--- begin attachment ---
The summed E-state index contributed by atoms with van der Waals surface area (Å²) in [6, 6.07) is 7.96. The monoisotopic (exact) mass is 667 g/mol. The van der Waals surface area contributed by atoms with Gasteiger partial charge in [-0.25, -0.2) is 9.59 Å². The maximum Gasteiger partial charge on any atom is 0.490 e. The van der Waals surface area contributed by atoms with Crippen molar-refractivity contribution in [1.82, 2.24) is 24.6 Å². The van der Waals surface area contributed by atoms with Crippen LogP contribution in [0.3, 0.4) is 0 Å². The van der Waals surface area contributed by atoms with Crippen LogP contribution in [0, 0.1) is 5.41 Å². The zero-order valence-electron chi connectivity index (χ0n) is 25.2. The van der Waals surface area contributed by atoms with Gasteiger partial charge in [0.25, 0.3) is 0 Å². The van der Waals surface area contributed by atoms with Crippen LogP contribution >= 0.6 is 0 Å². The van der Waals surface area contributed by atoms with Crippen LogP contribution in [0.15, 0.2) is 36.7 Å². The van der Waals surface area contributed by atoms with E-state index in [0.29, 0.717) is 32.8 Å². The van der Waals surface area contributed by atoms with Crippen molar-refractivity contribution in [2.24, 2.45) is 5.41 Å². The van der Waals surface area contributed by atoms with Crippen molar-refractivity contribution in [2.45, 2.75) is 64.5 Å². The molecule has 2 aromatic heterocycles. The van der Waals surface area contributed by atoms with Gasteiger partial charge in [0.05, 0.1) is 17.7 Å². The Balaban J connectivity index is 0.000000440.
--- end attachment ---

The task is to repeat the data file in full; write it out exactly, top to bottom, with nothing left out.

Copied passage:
The summed E-state index contributed by atoms with van der Waals surface area (Å²) in [6, 6.07) is 7.96. The monoisotopic (exact) mass is 667 g/mol. The van der Waals surface area contributed by atoms with Gasteiger partial charge in [-0.25, -0.2) is 9.59 Å². The maximum Gasteiger partial charge on any atom is 0.490 e. The van der Waals surface area contributed by atoms with Crippen molar-refractivity contribution in [1.82, 2.24) is 24.6 Å². The van der Waals surface area contributed by atoms with Crippen LogP contribution in [0.3, 0.4) is 0 Å². The van der Waals surface area contributed by atoms with Crippen LogP contribution in [0, 0.1) is 5.41 Å². The zero-order valence-electron chi connectivity index (χ0n) is 25.2. The van der Waals surface area contributed by atoms with Gasteiger partial charge in [0.25, 0.3) is 0 Å². The van der Waals surface area contributed by atoms with Crippen LogP contribution >= 0.6 is 0 Å². The van der Waals surface area contributed by atoms with Crippen LogP contribution in [0.15, 0.2) is 36.7 Å². The van der Waals surface area contributed by atoms with E-state index in [0.29, 0.717) is 32.8 Å². The van der Waals surface area contributed by atoms with Crippen molar-refractivity contribution in [2.24, 2.45) is 5.41 Å². The van der Waals surface area contributed by atoms with Crippen molar-refractivity contribution in [2.45, 2.75) is 64.5 Å². The molecule has 2 aromatic heterocycles. The van der Waals surface area contributed by atoms with Gasteiger partial charge in [0.05, 0.1) is 17.7 Å². The Balaban J connectivity index is 0.000000440.